Reign

1993

Front cover of the Reign album by Voice Of The Rain, the photograph Gardes Républicains devant le Palais de Justice from about 1900 by Eugène Atget. It's of soldiers on parade with the public looking on. An advert for absinthe can be seen in the bottom right corner1993 was a fairly prolific year for VOTR. Sometime in the first few months we had recorded a series of cover versions and from late Spring through the Summer we embarked on a triple release of around 50 songs: one with new versions of songs we had previously recorded in the 1980s, one which featured a slightly different style and a double cassette of a more traditional acoustic sound, which we are re-issuing now as Reign and Call me Ishmael.

Lyrically, Reign seems a little bi-polar – when it was up it was up and when it was down it was Atlas. Anthony Days is really pretty much as I remember things but none of the others could be said to be strictly autobiographical, even Threat 2 which is ostensibly a sequel to another song which clearly had been.

I have always thought The Natural was one of our better openers, lifted by some really nice guitar work from Rob and, on the increasingly infrequent occasions I sit down with a guitar, Tricks is usually something I like, and can still remember how to play.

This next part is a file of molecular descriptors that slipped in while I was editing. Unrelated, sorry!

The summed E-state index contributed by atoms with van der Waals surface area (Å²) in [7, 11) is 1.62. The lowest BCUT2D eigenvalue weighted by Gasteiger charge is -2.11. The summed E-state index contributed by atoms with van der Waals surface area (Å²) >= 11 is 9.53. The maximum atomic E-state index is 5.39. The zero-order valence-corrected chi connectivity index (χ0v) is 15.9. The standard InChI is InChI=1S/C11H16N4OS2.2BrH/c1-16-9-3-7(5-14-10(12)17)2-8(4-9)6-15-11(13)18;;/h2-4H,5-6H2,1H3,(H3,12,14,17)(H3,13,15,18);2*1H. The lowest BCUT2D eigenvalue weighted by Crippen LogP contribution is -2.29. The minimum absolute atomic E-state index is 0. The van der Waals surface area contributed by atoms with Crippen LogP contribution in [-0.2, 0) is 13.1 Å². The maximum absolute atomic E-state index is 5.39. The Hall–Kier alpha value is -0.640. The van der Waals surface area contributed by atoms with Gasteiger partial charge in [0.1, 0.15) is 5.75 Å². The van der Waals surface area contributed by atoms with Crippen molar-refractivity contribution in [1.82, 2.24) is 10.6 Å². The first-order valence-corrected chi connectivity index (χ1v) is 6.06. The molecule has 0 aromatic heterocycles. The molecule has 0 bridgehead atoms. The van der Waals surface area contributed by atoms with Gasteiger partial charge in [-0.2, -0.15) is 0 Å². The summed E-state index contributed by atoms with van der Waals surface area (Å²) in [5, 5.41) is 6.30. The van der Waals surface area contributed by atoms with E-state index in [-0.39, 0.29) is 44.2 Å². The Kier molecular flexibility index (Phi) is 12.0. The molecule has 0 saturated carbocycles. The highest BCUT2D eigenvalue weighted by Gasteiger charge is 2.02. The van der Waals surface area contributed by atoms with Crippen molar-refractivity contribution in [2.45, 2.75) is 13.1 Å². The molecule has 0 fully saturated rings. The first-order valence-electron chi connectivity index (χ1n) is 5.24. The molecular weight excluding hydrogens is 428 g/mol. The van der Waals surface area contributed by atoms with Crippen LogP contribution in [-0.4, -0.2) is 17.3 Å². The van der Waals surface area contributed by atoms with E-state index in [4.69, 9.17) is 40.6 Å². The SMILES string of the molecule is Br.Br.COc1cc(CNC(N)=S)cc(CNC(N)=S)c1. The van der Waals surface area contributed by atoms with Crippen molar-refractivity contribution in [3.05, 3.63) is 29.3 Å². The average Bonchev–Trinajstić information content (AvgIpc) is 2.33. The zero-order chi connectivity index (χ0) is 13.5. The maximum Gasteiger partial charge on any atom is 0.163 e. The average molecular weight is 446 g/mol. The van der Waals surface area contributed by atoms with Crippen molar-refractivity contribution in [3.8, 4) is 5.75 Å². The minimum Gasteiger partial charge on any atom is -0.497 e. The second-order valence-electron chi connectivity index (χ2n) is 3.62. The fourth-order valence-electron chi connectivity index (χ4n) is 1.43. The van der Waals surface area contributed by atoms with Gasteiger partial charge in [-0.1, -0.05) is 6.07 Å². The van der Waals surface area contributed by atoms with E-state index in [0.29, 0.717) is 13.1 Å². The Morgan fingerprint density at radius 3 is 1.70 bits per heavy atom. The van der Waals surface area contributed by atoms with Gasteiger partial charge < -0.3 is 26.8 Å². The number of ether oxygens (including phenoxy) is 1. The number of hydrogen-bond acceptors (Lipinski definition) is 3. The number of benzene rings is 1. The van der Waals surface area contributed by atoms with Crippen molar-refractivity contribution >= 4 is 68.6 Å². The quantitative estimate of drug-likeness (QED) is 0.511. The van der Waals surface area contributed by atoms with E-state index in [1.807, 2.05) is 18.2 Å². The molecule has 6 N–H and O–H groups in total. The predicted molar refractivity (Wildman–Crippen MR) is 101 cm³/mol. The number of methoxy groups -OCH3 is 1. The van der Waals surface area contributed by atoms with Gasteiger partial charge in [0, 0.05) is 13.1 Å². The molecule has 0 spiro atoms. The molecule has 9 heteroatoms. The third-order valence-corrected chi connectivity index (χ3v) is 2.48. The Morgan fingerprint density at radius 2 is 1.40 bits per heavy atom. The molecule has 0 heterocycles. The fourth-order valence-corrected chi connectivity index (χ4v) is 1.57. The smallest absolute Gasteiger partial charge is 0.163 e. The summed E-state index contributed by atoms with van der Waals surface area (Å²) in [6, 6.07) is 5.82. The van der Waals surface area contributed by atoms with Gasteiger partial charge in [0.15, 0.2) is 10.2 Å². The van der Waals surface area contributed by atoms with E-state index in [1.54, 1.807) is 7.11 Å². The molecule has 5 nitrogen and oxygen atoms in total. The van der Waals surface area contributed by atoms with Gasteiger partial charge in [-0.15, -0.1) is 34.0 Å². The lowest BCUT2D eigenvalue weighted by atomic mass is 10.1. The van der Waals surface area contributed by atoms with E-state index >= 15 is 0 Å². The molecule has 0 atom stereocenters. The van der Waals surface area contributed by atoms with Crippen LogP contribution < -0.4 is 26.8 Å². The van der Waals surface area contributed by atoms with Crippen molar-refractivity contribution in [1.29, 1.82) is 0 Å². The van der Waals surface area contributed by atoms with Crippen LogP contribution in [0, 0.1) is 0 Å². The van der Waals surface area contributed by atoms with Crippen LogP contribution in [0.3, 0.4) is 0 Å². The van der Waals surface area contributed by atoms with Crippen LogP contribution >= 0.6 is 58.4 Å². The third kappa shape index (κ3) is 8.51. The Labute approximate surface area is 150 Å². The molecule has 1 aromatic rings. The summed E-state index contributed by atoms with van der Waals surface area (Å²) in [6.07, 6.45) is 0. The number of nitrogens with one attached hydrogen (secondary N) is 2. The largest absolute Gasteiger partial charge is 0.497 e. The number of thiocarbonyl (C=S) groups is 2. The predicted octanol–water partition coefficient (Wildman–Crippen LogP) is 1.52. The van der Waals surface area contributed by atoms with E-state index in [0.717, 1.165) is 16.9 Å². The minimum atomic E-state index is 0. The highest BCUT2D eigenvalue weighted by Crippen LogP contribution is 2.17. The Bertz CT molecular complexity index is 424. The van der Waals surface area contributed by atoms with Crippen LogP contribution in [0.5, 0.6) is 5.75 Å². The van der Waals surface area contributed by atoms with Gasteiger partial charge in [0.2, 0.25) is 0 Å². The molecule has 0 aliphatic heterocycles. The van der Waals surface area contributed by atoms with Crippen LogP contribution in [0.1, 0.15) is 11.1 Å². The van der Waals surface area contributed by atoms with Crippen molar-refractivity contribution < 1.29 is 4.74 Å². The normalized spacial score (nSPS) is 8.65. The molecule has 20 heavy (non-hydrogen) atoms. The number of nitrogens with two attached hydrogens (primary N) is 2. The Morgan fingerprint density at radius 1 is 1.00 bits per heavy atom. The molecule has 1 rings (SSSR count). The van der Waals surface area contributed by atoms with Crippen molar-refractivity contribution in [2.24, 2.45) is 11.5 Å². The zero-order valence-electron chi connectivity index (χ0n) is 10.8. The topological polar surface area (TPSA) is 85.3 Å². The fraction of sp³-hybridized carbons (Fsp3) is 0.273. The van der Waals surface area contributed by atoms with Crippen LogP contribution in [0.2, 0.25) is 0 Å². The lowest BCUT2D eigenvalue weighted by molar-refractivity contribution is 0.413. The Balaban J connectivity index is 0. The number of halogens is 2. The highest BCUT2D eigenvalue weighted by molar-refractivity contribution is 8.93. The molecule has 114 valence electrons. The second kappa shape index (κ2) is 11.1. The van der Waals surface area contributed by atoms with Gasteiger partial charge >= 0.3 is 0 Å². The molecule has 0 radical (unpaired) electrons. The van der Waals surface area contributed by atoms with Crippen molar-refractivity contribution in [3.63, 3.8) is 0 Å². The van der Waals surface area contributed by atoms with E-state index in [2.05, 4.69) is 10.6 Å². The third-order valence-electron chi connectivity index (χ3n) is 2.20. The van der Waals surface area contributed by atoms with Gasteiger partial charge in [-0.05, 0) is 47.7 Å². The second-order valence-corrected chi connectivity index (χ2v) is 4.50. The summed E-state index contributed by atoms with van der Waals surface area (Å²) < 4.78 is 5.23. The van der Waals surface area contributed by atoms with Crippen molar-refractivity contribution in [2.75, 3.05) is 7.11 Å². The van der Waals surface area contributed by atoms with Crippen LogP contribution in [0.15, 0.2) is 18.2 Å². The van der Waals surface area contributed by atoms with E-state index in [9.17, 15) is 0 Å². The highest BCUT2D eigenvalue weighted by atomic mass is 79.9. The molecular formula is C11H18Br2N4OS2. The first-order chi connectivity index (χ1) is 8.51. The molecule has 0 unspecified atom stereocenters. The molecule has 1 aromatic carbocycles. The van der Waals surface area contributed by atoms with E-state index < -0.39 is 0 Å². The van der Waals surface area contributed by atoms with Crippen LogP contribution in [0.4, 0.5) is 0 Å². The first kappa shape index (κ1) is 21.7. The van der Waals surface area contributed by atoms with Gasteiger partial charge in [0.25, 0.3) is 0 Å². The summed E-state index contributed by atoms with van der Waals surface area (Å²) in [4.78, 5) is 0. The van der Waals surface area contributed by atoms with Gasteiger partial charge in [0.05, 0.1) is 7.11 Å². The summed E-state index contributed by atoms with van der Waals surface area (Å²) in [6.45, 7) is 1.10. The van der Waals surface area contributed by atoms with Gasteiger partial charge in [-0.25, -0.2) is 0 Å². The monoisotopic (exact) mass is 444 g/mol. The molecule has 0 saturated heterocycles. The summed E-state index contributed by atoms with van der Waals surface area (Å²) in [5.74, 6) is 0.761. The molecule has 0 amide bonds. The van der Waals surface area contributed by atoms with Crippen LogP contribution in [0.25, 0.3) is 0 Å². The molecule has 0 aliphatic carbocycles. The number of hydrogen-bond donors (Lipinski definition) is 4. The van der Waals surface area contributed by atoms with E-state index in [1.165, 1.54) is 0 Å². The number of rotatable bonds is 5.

Richard Knowles August 2014

‘The present day composer refuses to die!’ The statement by Edgard Varèse quoted on the sleeve of Frank Zappa’s début album Freak Out and also on the original cassette version of Reign giving fair warning that our ambition very likely far outstretched our abilities.

But I think you’ll agree that Richard’s lyrics were superior to Edgard’s.

Robert Boole October 2014

Download Booklet

Reissue Track Listing

The Natural
Safe & Sanguine
Not Just An Idle Threat II
All’s well
Carla
Darkness Visible
Anthony Days
Tricks
Atlas
The Great God Dumps
Absinthe

All the songs were written and performed
by Richard & Rob with the addition of
Pete Nagel & Frank McCabe singing on Carla

The cover photograph, ‘Gardes Républicains devant le Palais de Justice’ by Eugène Atget is courtesy of the Getty Trust Open Content Program.